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HIST101: Ancient Civilizations of the World

Unit 11: Eastern Europe: Byzantium and Orthodox Europe   Two civilizations emerged in early medieval Europe: the Byzantine Empire in eastern Europe and the diverse cultures of western Europe. The Byzantine Empire was founded when the capital of the Roman Empire was transferred to Constantinople in 324 C.E.; it existed until the fifteenth century.  While Byzantium transmitted the classical culture of Greek and Rome, it also developed a unique historical and cultural character that synthesized Greek, Roman, European, and Islamic elements.

In this unit, we will examine the expansion of the Byzantine Empire and the fragile unity it created in the Mediterranean world.  We will also consider the influences that Byzantium had among Slavic and Scandinavian peoples, such as the impact of Orthodox Christianity.

Unit 11 Time Advisory
This unit will take you 6 hours to complete.

☐    Subunit 11.1: 3.5 hours

☐    Subunit 11.2: 2 hours

☐    Unit 11 Assessment: 0.5 hours

Unit11 Learning Outcomes
Upon successful completion of this unit, the student will be able to: - Identify the cultural origins and main characteristics of the Byzantine Empire. - Describe the causes, main events, and consequences of the rise and fall of the Byzantine Empire. - Assess the political, social, and cultural legacies of the Byzantine Empire.

11.1 The Byzantine Empire   - Web Media: YouTube.Edu’s “The Byzantine Empire, Part 1” Link: YouTube.Edu’s “The Byzantine Empire, Part 1” (YouTube)
 
Instructions: Please watch Part I of this video lecture series by Professor Eugen Weber of UCLA (10 minutes) for an introduction to one of the world’s most enduring and influential empires—Byzantium.
 
Terms of Use: Please respect the copyright and terms of use displayed on the webpage above.

  • Reading: Dr. Steven Kreis’s The History Guide: Lectures on Ancient and Medieval European History: “Byzantine Civilization,” Lecture 17 Link: Dr. Steven Kreis’s The History Guide:Byzantine Civilization” (HTML)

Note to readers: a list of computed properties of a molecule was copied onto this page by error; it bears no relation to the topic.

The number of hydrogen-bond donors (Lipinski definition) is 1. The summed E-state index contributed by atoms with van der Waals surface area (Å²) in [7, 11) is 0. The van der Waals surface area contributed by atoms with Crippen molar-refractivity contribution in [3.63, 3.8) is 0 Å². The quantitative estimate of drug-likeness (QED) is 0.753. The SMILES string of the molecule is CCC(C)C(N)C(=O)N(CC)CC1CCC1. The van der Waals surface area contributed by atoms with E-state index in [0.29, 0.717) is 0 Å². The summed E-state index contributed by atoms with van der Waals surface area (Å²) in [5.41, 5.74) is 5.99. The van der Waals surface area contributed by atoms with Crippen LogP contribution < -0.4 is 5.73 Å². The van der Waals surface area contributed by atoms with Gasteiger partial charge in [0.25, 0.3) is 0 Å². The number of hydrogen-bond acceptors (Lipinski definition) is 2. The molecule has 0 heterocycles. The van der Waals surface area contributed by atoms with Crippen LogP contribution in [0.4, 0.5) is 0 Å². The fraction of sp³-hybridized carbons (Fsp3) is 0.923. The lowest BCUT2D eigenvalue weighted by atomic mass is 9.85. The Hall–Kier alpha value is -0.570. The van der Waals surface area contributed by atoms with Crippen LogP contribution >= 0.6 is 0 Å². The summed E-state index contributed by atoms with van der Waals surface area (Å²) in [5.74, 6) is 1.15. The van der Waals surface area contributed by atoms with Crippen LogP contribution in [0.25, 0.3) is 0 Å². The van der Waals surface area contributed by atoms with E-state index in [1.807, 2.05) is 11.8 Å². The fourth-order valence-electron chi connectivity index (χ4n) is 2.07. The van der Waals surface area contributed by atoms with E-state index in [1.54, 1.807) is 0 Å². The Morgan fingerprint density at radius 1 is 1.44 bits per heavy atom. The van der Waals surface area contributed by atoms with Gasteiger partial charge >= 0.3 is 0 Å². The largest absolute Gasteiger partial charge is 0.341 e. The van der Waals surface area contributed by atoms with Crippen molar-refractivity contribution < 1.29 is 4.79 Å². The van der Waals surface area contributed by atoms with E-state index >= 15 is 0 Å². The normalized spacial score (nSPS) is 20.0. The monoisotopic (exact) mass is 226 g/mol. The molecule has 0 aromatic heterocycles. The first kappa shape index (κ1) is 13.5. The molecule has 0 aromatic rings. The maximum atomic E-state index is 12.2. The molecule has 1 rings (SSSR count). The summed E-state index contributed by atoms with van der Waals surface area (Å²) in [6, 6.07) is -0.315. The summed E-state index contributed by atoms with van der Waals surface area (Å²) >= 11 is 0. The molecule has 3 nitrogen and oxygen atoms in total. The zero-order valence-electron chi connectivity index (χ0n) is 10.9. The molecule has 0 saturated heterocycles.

Instructions: Please read the entirety of the lecture in order to get an overview of the Byzantine Empire.
     
    About the link: This online text was developed by Dr. Steven Kreis as an open educational resource for use in undergraduate history courses.
     
    Terms of Use: Please respect the copyright and terms of use displayed on the webpage above.

  • Reading: The Saylor Foundation’s “The Byzantine Empire: Introduction” Link: The Saylor Foundation’s “The Byzantine Empire: Introduction” (PDF)
     
    Instructions: Please read “The Byzantine Empire: Introduction” for a concise sketch of the Byzantine Empire.

  • Reading: The Saylor Foundation's "The Byzantine Empire: The Empire of New Rome" Link: The Saylor Foundation's "The Byzantine Empire: The Empire of New Rome" (PDF)

    Instructions: Please read this article in its entirety.  Pay special attention to how the Byzantines developed a unique historical and cultural character based on a synthesis of Greek, Roman, and European elements.

11.1.1 The Eastern Roman Empire and Constantinople   - Reading: Fordham University’s Medieval Sourcebook: Professor Paul Halsall’s version of Ibn Battuta’s Travels in Asia and Africa 1324-1354 Link: Fordham University’s Medieval Sourcebook: Professor Paul Halsall’s version of Ibn Battuta’s Travels in Asia and Africa 1324-1354 (PDF)